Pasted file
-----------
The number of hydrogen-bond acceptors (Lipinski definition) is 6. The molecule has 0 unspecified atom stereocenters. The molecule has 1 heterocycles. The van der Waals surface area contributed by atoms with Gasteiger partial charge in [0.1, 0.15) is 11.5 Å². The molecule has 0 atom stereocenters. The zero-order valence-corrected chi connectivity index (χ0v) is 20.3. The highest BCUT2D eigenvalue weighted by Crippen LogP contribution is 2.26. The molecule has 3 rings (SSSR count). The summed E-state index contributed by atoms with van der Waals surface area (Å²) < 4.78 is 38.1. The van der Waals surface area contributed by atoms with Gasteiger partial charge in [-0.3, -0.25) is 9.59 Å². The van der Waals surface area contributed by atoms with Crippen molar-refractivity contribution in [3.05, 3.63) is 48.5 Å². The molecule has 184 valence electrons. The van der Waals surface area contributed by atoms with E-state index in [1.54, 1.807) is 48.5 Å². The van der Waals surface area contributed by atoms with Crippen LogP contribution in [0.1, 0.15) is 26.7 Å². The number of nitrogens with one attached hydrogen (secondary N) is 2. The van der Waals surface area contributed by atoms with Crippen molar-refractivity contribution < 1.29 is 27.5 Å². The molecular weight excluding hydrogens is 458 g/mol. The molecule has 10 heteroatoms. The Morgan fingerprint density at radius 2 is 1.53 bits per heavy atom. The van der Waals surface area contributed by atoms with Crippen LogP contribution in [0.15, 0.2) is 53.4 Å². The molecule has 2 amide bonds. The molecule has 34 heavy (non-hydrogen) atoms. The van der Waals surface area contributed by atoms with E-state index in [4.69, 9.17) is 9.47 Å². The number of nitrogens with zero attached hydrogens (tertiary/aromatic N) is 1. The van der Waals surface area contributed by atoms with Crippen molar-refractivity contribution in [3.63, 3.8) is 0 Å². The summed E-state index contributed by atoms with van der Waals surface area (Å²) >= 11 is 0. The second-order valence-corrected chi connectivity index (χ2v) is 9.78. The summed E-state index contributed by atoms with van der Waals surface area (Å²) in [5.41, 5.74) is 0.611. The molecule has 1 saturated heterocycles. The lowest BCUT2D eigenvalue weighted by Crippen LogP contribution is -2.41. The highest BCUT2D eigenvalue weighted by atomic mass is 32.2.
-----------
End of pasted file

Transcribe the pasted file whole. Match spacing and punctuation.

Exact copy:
The number of hydrogen-bond acceptors (Lipinski definition) is 6. The molecule has 0 unspecified atom stereocenters. The molecule has 1 heterocycles. The van der Waals surface area contributed by atoms with Gasteiger partial charge in [0.1, 0.15) is 11.5 Å². The molecule has 0 atom stereocenters. The zero-order valence-corrected chi connectivity index (χ0v) is 20.3. The highest BCUT2D eigenvalue weighted by Crippen LogP contribution is 2.26. The molecule has 3 rings (SSSR count). The summed E-state index contributed by atoms with van der Waals surface area (Å²) < 4.78 is 38.1. The van der Waals surface area contributed by atoms with Gasteiger partial charge in [-0.3, -0.25) is 9.59 Å². The van der Waals surface area contributed by atoms with Crippen molar-refractivity contribution in [3.05, 3.63) is 48.5 Å². The molecule has 184 valence electrons. The van der Waals surface area contributed by atoms with E-state index in [1.54, 1.807) is 48.5 Å². The van der Waals surface area contributed by atoms with Crippen LogP contribution in [0.1, 0.15) is 26.7 Å². The number of nitrogens with one attached hydrogen (secondary N) is 2. The van der Waals surface area contributed by atoms with Crippen molar-refractivity contribution < 1.29 is 27.5 Å². The molecular weight excluding hydrogens is 458 g/mol. The molecule has 10 heteroatoms. The Morgan fingerprint density at radius 2 is 1.53 bits per heavy atom. The van der Waals surface area contributed by atoms with Crippen LogP contribution in [0.15, 0.2) is 53.4 Å². The molecule has 2 amide bonds. The molecule has 34 heavy (non-hydrogen) atoms. The van der Waals surface area contributed by atoms with E-state index in [4.69, 9.17) is 9.47 Å². The number of nitrogens with zero attached hydrogens (tertiary/aromatic N) is 1. The van der Waals surface area contributed by atoms with Crippen molar-refractivity contribution in [3.63, 3.8) is 0 Å². The summed E-state index contributed by atoms with van der Waals surface area (Å²) >= 11 is 0. The second-order valence-corrected chi connectivity index (χ2v) is 9.78. The summed E-state index contributed by atoms with van der Waals surface area (Å²) in [5.41, 5.74) is 0.611. The molecule has 1 saturated heterocycles. The lowest BCUT2D eigenvalue weighted by Crippen LogP contribution is -2.41. The highest BCUT2D eigenvalue weighted by atomic mass is 32.2.